Everything you need to know about inline engine configurations
The internal combustion engine has been around for well over 150 years, and in that time has been honed into an incredible piece of technology. While the majority still don't understand how car engines work, others have a strong preference for certain types of car engines. From V8s all the way to flat-fours, there are many ways in which one can arrange a set of pistons. In this article, we'll be discussing the famed inline engine or straight engine as some call it, including the pros and cons of an inline engine, different engine cylinder configurations, and some of the more frequently asked questions relating to the inline family. So strap in, and get ready for a smooth journey.
The inline engine has been with us in one form or another since the early 20th century, and one of the first examples of an inline-six was produced by Spyker in 1903. Most cars on the road today use an inline-type engine, and this engine configuration continues to outsell all others, including the V6 and V8.
The term "inline" refers to the configuration of the cylinders in the engine block. In an inline engine, the cylinders are positioned in a straight line and can be configured as an inline 2, 3, 4, 5, 6, or 8 cylinder engine. Manufacturers prefer to call four-cylinder variants "inline-four engines," while engines featuring six or eight cylinders get called "straight" engines. Inline engines are used in several applications, including aeronautics, and are cheaper to produce than the more complicated, but ever-popular, V-engines, or the compact horizontally opposed engines.
The inline engine is not only cheap to construct, but requires no balancing components, which reduces cost and complexity, and offers smooth power delivery and good torque due to a longer cylinder stroke.
Every engine configuration has its upsides and downsides. Reliability, capacity, weight, and more can all play a role in an engine's overall performance. Here is a breakdown of the advantages and disadvantages of the inline engine:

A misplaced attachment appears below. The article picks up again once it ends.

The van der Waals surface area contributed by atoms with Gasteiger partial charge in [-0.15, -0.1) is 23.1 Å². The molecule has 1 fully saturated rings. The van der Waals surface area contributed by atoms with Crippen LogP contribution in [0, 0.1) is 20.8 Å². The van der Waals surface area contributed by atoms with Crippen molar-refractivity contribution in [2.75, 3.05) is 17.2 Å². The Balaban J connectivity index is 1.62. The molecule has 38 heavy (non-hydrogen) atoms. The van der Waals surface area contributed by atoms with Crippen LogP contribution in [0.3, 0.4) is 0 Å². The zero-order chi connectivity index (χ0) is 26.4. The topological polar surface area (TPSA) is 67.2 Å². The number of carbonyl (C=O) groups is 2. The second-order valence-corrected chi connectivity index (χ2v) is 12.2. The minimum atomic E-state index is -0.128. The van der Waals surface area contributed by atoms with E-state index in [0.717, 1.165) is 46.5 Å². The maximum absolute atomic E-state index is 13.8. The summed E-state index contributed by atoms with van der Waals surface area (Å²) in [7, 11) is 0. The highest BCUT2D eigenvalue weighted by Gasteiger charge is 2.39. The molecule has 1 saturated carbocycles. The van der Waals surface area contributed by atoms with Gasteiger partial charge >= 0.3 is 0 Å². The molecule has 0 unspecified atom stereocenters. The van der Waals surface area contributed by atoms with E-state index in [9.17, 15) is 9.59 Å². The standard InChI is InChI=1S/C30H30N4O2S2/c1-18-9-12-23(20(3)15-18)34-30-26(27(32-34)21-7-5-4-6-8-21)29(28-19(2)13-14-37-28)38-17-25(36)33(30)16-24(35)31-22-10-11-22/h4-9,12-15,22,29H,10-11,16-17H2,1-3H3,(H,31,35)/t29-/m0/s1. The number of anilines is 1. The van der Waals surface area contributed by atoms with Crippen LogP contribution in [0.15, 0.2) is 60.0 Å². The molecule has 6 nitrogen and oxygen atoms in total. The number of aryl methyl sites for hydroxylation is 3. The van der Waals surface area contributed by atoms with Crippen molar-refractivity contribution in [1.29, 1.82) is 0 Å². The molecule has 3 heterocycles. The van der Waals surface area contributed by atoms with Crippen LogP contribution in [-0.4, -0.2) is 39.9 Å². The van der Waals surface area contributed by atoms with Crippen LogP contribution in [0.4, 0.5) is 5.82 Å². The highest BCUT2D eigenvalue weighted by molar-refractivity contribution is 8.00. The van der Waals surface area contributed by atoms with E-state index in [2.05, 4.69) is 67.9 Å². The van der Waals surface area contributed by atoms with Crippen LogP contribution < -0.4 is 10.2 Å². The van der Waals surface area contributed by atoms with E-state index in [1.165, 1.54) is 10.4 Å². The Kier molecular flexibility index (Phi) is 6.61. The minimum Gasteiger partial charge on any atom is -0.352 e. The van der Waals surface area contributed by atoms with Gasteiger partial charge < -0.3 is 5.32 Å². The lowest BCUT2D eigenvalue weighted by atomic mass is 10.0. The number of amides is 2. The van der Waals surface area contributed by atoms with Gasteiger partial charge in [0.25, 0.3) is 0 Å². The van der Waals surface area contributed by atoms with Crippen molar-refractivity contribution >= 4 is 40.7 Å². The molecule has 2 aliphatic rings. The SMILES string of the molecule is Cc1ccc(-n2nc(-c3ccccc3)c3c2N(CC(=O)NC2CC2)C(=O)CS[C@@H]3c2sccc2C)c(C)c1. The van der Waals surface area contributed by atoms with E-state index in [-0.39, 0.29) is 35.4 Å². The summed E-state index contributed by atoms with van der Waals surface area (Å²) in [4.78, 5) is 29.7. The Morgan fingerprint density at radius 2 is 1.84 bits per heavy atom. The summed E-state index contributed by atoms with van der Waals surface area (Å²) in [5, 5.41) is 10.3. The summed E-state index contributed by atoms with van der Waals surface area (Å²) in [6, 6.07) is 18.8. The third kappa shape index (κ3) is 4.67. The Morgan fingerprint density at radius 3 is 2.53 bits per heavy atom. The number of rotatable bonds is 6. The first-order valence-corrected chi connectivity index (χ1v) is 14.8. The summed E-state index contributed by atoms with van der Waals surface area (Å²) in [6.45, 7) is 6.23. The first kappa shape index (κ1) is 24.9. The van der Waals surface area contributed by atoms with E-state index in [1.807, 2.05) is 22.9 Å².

A few of the most legendary examples of the inline motor to date include:
Audi DNWA TFSI 2.5-liter turbo (TT RS, RS 3)
BMW N54 3.0-liter twin-turbo straight-six (135i, 1 Series M Coupe)
BMW M50/S50 series 2.5-3.2-liter straight-six N/A (E36 328i, M3)
The inline 4-cylinder engine is the most popular in the motoring world and is the best from a cost and reliability point of view, but if you're more performance-minded, then the answer is without a doubt the straight-six motor. Not only does it offer lots of torque and smooth operation, but in certain guises, it can make lots of power. The Toyota Corolla, both sedan and hatchback variants, feature an inline-four configuration, as does the Kia Sorento. While the BMW 4-series has an inline-4 in standard configurations, too, the M440i variant upgrades to a six-cylinder for more power.
The short answer is yes. The most well-known modern inline 5-cylinder engine has to be the 2.5-liter TFSI engine used in the Audi TT RS. This 394 hp engine offers brutal torque and a soundtrack unlike any other gas-powered engine on the road. Other famous cars with five-cylinder engines include the Audi Quattro, Volvo 850R, and Ford Focus ST225.
Inline four (I4) and straight-six engines have been the darlings of the tuning world for decades and continue to be the go-to engine configurations for leading tuners. Examples of modern inline tuner engines include the Toyota 2JZ engine and the BMW B58B30, which coincidentally is also used in the fifth-generation Toyota Supra. However, even Volkswagen's TFSI range of 2.0-liter turbo-fours is a great platform for tuning.
Although the inline-3 engine is not a popular engine configuration in the USA, there are still several vehicles on sale that make use of three-cylinder motors. Examples include: